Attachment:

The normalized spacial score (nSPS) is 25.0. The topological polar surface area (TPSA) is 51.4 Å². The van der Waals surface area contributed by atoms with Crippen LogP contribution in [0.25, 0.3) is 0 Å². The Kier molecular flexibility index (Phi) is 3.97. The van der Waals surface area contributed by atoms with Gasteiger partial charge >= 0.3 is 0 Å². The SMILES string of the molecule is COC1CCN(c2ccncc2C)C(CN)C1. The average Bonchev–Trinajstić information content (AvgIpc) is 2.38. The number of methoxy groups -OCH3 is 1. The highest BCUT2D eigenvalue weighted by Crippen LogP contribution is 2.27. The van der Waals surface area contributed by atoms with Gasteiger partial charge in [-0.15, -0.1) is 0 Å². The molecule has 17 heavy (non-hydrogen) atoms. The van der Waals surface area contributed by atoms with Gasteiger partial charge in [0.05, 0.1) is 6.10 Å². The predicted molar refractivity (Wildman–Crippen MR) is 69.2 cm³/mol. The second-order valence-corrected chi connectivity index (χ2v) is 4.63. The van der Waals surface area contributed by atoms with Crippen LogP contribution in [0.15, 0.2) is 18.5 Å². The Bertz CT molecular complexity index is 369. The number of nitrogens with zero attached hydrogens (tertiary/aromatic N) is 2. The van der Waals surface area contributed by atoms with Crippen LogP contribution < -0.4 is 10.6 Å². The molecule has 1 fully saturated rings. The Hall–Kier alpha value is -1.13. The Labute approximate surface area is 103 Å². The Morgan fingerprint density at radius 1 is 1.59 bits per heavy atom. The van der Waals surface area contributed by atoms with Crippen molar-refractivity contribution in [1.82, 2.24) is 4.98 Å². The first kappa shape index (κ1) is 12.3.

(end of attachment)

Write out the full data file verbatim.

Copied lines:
The normalized spacial score (nSPS) is 25.0. The topological polar surface area (TPSA) is 51.4 Å². The van der Waals surface area contributed by atoms with Crippen LogP contribution in [0.25, 0.3) is 0 Å². The Kier molecular flexibility index (Phi) is 3.97. The van der Waals surface area contributed by atoms with Gasteiger partial charge >= 0.3 is 0 Å². The SMILES string of the molecule is COC1CCN(c2ccncc2C)C(CN)C1. The average Bonchev–Trinajstić information content (AvgIpc) is 2.38. The number of methoxy groups -OCH3 is 1. The highest BCUT2D eigenvalue weighted by Crippen LogP contribution is 2.27. The van der Waals surface area contributed by atoms with Gasteiger partial charge in [-0.15, -0.1) is 0 Å². The molecule has 17 heavy (non-hydrogen) atoms. The van der Waals surface area contributed by atoms with Gasteiger partial charge in [0.05, 0.1) is 6.10 Å². The predicted molar refractivity (Wildman–Crippen MR) is 69.2 cm³/mol. The second-order valence-corrected chi connectivity index (χ2v) is 4.63. The van der Waals surface area contributed by atoms with Crippen LogP contribution in [0.15, 0.2) is 18.5 Å². The Bertz CT molecular complexity index is 369. The number of nitrogens with zero attached hydrogens (tertiary/aromatic N) is 2. The van der Waals surface area contributed by atoms with Crippen LogP contribution < -0.4 is 10.6 Å². The molecule has 1 fully saturated rings. The Hall–Kier alpha value is -1.13. The Labute approximate surface area is 103 Å². The Morgan fingerprint density at radius 1 is 1.59 bits per heavy atom. The van der Waals surface area contributed by atoms with Crippen molar-refractivity contribution in [1.82, 2.24) is 4.98 Å². The first kappa shape index (κ1) is 12.3.